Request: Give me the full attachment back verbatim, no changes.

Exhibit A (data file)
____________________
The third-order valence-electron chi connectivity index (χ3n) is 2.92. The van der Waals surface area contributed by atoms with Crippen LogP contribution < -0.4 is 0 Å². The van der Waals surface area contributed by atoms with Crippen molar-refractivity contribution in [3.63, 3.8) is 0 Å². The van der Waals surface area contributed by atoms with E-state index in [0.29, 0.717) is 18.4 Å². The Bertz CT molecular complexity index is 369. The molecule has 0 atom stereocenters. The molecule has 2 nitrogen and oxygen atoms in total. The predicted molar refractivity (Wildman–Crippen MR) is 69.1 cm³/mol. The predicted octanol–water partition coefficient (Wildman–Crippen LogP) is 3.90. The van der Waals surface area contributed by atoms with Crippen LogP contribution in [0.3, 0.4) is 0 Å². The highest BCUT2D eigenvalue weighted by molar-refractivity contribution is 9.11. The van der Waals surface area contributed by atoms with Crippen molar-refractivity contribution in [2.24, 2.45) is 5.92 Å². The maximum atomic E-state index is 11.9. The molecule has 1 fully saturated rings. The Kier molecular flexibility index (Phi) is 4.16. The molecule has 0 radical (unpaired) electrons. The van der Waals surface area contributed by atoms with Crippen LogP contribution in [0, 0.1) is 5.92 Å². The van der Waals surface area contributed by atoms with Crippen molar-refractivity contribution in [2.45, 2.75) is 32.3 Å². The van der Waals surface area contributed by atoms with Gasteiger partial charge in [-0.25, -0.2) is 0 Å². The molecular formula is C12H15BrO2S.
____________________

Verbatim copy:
The third-order valence-electron chi connectivity index (χ3n) is 2.92. The van der Waals surface area contributed by atoms with Crippen LogP contribution < -0.4 is 0 Å². The van der Waals surface area contributed by atoms with Crippen molar-refractivity contribution in [3.63, 3.8) is 0 Å². The van der Waals surface area contributed by atoms with E-state index in [0.29, 0.717) is 18.4 Å². The Bertz CT molecular complexity index is 369. The molecule has 0 atom stereocenters. The molecule has 2 nitrogen and oxygen atoms in total. The predicted molar refractivity (Wildman–Crippen MR) is 69.1 cm³/mol. The predicted octanol–water partition coefficient (Wildman–Crippen LogP) is 3.90. The van der Waals surface area contributed by atoms with Crippen LogP contribution in [0.3, 0.4) is 0 Å². The highest BCUT2D eigenvalue weighted by molar-refractivity contribution is 9.11. The van der Waals surface area contributed by atoms with Crippen molar-refractivity contribution in [2.24, 2.45) is 5.92 Å². The maximum atomic E-state index is 11.9. The molecule has 1 fully saturated rings. The Kier molecular flexibility index (Phi) is 4.16. The molecule has 0 radical (unpaired) electrons. The van der Waals surface area contributed by atoms with Crippen LogP contribution in [0, 0.1) is 5.92 Å². The van der Waals surface area contributed by atoms with Crippen molar-refractivity contribution in [2.45, 2.75) is 32.3 Å². The van der Waals surface area contributed by atoms with Gasteiger partial charge in [-0.25, -0.2) is 0 Å². The molecular formula is C12H15BrO2S.